A final observation.  It is curious that no-one actually defined what they meant by “synthetic biology”.  While I heard “it is not genetic engineering”, and I heard various qualities attributed to it, no-one actually said what they considered the term to encompass.  Since the semantic meaning of the term is rather vague, if we are going to discuss issues like what will it do and how should it be regulated, I think we do need precision about the scope of the terminology.  I slightly formed the impression, although I could well be mistaken, that not all the panelists and question askers were assuming the same meaning.

    Final verdict – a fascinating evening and I look forward to another.

     


  2. Chem Coach Carnival – Patent Attorney

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    October 24, 2012 by IPAlchemist

    Chemistry blogger See Arr Oh is hosting a blog carnival in celebration of the 25th National Chemistry Week.

    I missed getting this out in time for Mole Day yesterday, but I am still within the prescribed octave.  So here is my contribution, following his prescribed outline.

    My current job.

    I am a patent attorney, partner in the intellectual property law firm EIP, and head of its chemistry practice group, EIP Elements. This covers pharmaceuticals, food science, process chemistry, polymers, agrochemicals, batteries, inks, and all sorts of other fascinating things.

    What I do in a standard “work day.”

    A lot of reading of patent documents and other “prior art” (which can be journal articles, abstracts…). A lot of writing as well: huge volume of emails; drafting patent documents; writing letters to the patent office, or other patent attorneys in other countries; and of course writing to my clients giving opinions, advice, and reports.

    Although the work runs the danger of being solitary, I make it collaborative by talking to my colleagues – getting second opinions, arguing over obscure rules of grammar or punctuation, or discussing knotty legal problems.

    There is quite a lot of travelling – I get to go to Japan and the USA quite regularly, and Munich (the seat of the European Patent Office) often. My favourite place to visit has been Jurong Island in Singapore, which is a vast agglomeration of chemical plants and an amazing sight.

    What kind of schooling / training / experience helped me get there?

    The chemistry degree was essential – you cannot even train as a patent attorney in Europe without a science or engineering degree, and you can only practise in a technical field that you understand. It was probably also important that I was interested in topics outside science – English language and literature and other languages especially, as literacy is a key aspect of being an effective patent attorney.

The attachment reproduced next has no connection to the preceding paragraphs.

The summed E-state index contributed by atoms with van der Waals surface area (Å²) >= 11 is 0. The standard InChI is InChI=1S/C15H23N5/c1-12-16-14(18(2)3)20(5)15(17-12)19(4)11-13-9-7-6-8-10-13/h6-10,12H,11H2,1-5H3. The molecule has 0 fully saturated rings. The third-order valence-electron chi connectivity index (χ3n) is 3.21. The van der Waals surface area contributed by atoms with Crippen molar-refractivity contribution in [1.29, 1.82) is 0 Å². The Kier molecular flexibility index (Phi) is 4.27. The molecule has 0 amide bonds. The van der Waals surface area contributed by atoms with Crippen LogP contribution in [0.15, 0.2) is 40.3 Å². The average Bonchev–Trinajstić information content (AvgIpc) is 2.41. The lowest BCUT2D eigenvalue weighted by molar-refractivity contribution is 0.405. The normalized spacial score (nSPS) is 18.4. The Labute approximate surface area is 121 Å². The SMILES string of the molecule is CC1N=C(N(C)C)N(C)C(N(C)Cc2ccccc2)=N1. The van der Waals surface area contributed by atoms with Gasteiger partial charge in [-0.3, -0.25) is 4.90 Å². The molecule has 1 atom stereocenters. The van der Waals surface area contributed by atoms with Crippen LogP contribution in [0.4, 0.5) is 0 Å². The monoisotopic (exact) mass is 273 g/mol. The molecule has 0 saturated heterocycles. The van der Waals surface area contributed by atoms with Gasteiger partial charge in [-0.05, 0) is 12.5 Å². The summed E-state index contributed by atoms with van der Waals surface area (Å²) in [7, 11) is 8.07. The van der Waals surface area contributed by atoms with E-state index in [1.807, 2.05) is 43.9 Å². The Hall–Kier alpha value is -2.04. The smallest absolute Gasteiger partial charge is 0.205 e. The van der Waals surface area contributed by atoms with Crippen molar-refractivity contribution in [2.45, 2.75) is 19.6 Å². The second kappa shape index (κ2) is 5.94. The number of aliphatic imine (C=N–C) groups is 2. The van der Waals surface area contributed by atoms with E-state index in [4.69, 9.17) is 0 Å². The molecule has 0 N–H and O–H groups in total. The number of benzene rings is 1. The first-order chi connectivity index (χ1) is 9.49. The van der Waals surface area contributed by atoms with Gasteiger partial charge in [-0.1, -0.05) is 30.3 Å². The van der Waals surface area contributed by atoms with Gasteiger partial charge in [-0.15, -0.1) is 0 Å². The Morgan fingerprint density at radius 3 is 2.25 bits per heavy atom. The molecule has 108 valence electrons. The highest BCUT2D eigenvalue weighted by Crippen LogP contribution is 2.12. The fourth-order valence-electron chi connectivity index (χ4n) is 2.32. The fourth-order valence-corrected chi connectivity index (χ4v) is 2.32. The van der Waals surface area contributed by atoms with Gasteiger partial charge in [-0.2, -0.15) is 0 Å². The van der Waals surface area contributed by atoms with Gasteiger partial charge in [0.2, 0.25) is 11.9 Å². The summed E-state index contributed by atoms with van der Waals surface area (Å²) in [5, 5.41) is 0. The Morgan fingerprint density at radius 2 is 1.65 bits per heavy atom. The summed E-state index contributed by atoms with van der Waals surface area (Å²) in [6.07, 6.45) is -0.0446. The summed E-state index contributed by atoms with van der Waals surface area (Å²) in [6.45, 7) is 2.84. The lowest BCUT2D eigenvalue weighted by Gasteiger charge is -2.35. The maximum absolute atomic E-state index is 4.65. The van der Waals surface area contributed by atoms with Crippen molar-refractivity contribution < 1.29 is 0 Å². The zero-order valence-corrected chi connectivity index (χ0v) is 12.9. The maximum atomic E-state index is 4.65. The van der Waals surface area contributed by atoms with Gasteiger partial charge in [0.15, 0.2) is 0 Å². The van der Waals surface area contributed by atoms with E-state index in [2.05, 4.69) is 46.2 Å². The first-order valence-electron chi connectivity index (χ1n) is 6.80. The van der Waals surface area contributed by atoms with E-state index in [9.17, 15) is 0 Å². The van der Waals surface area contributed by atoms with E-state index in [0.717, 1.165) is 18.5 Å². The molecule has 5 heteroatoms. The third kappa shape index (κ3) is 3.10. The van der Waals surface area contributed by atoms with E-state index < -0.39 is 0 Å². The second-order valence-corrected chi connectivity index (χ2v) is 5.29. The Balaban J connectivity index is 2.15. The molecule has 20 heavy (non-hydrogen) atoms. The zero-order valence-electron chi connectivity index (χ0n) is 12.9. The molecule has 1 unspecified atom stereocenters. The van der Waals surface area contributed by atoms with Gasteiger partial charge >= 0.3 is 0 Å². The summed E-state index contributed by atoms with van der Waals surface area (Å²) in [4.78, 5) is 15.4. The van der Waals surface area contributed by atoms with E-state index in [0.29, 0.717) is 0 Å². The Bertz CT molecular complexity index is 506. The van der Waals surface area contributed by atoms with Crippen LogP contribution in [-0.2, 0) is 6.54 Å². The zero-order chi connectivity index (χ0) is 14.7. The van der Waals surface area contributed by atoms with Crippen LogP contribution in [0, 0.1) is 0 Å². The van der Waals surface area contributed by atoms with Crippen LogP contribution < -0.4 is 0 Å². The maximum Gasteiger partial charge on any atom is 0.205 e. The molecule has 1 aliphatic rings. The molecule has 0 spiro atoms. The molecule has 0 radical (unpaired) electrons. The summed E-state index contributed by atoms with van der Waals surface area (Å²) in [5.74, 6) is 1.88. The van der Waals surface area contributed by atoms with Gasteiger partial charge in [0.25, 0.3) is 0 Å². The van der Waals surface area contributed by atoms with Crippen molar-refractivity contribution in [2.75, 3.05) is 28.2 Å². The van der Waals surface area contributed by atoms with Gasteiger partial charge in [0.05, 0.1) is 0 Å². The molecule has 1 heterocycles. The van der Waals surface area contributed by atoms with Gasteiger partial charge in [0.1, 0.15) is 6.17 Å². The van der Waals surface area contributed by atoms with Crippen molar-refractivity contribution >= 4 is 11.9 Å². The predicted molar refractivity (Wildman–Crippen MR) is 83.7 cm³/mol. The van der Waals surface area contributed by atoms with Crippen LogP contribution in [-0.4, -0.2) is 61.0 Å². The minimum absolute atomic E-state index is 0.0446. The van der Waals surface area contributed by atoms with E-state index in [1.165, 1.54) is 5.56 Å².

I did a DPhil and a post-doc – these were not perhaps so essential, although I do think that it helps me as a patent attorney that I understand a little of what it is like to do actual research. In the long term, the most important thing about the post-doc was probably that it was in Japan, so I learned Japanese. Many people enter the patent attorney profession after an undergraduate degree.

    How does chemistry inform my work?

    It is there all the way through – in particular the nomenclature aspects – you cannot claim a class of compounds if you don’t know how to name them correctly. It was probably teaching 1st year organic chemistry to biochemistry undergraduates that really hammered nomenclature into my head. I rely on the inventors most of the time for the detailed technical input, but I have to have the general background knowledge to understand this.

    Being in private practice (rather than working in-house in a particular company) I get a lot of variety in the technical fields that I work in, and I really love that. My main reason for moving away from the research path was the monotony.

    Finally an anecdote 

    My entry into the patent world was by a series of accidents. I heard about it when I was a teenager when my mother had an idea (a heater for the windscreen wiper reservoir to prevent freezing) and consulted a patent attorney about it. I mentioned that I was interested in the patent attorney career to a student doing a DPhil in the same lab as me when he was planning to enter the profession, and when he left his job to emigrate, he contacted me to ask whether I would be interested in the vacancy. A partner was visiting Japan where I was doing my post-doc at the time, and the job was then mine! People nowadays are a bit more methodical about it all, I think.